Sima Fu (pronunciation (help·info)) (180– 3 April 272), courtesy name Shuda, was an imperial prince and statesman of the Jin dynasty of China. He previously served as an official in the state of Cao Wei during the Three Kingdoms period before his grandnephew, Sima Yan (Emperor Wu), usurped the Wei throne in 266 and established the Jin dynasty. Sima Guang, author of Zizhi Tongjian, claimed to be his descendant.
|Prince of Anping (安平王)|
Wen County, Henan
|Died||272 (aged 92)|
|House||House of Sima|
Sima Fu was the third among the eight sons of Sima Fang, who served as the Intendant of the Capital (京兆尹) during the reign of Emperor Ling towards the end of the Eastern Han dynasty (c. 184–220). He was known for being well read, highly competent as an official, and generous towards those in need. He was also a close friend of Cao Zhi.
Sima Fu's second brother, Sima Yi, rose to power in the state of Cao Wei during the Three Kingdoms period (220–280) and became the regent and de facto ruler of Wei after seizing power in a coup d'état in 249. After Sima Yi's death, his sons Sima Shi and Sima Zhao consecutively succeeded him as the regent and de facto ruler of Wei. During his service under the Wei regime, Sima Fu held relatively high offices: Prefect of the Masters of Writing (尚書令) during the reign of Cao Rui; and Grand Commandant (太尉) and Grand Tutor (太傅) during the reigns of Cao Fang, Cao Mao and Cao Huan. He also served as a military commander in some battles against Wei's rival states, Shu Han and Eastern Wu. In 266, Sima Zhao's son Sima Yan forced the last Wei emperor Cao Huan to abdicate the throne in his favour, thereby ending the Wei regime. Sima Yan established the Jin dynasty and became its first emperor.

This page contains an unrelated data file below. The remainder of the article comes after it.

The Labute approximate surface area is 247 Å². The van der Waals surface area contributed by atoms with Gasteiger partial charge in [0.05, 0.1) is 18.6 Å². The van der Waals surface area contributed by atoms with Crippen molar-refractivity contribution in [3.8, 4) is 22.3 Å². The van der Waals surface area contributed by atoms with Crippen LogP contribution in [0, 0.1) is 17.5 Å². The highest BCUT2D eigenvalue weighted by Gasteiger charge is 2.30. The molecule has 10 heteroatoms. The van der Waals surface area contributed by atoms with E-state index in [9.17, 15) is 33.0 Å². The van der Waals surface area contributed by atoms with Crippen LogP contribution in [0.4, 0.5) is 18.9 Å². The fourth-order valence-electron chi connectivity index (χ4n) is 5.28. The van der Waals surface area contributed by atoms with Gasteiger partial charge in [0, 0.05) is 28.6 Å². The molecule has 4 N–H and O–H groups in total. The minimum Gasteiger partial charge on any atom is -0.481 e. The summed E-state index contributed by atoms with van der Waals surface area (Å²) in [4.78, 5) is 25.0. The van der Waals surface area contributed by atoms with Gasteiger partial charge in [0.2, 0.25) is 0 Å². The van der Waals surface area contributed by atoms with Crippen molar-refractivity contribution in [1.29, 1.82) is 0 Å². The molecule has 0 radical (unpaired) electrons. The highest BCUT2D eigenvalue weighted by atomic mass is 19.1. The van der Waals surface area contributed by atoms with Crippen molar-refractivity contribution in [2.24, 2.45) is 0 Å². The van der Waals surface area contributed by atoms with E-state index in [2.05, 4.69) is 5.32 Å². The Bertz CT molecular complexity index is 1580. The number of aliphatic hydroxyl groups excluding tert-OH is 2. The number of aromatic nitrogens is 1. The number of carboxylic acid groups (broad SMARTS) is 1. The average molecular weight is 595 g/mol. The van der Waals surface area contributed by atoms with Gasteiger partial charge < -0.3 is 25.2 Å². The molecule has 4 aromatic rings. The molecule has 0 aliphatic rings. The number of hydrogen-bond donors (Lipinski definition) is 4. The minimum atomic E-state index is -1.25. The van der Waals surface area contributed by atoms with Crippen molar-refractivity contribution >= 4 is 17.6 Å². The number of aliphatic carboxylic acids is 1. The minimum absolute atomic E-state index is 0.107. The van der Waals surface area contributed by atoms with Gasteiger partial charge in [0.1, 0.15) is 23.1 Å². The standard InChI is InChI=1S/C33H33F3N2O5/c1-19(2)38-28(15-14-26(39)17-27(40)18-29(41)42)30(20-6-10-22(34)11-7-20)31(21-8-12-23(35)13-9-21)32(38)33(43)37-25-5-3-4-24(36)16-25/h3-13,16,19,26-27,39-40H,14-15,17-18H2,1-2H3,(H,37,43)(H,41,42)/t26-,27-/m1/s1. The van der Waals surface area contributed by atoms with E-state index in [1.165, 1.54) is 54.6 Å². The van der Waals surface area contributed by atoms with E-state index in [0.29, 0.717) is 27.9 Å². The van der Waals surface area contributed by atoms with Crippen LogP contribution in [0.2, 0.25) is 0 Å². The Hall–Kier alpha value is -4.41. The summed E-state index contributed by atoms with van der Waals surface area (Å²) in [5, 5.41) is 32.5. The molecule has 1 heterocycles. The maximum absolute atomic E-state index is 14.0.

Sima Fu was known for his loyalty to the Wei regime, even after it was replaced by the Jin dynasty. In June 260, when the Wei emperor Cao Mao was assassinated during a failed coup to seize back power from Sima Zhao, Sima Fu was one of the few Wei officials who wept at Cao Mao's funeral. In February 266, after Sima Yan established the Jin dynasty and became the emperor, he granted titles of nobility to his relatives, including his granduncle Sima Fu, whom he enfeoffed as the Prince of Anping. In response to his ennoblement, Sima Fu said, "I am, and always have been, a subject of Wei." He also held the position of taizai (太宰; "Grand Chancellor") in the Jin government from 17 February 266 until his death in April 272 at the age of 92. He was survived by at least nine sons and 14 grandsons.
- de Crespigny (2007), p. 746.
- According to Sima Yan's biography in Book of Jin, Sima Fu died on the renchen day of the 2nd month of the 8th year of the Taishi era of his reign. This corresponds to 3 Apr 272 on the Julian calendar. ([泰始八年二月]壬辰，太宰、安平王孚薨。) Jin Shu, vol.03
- According to Sima Yan's biography in Book of Jin, Sima Fu was made Grand Chancellor on the yihai day of the 12th month of the 1st year of the Taishi era of his reign. This corresponds to 17 Feb 266 in the Julian calendar; this day was also 8 days after Sima Fu was made Prince of Anping, which took place on the dingmao day of the same month, and 9 days after Sima Yan crowned himself emperor, which took place on the bingyin day of the same month. ([泰始元年十二月]乙亥，以安平王孚为太宰...) Jin Shu, vol.03
- Jin Shu, volume 37
- Chen, Shou (3rd century). Records of the Three Kingdoms (Sanguozhi).
- de Crespigny, Rafe (2007). A biographical dictionary of Later Han to the Three Kingdoms (23–220 AD). Leiden: Brill. ISBN 978-90-04-15605-0.
- Fang, Xuanling (ed.) (648). Book of Jin (Jin Shu).
- Pei, Songzhi (5th century). Annotations to Records of the Three Kingdoms (Sanguozhi zhu).
- Sima, Guang (1084). Zizhi Tongjian.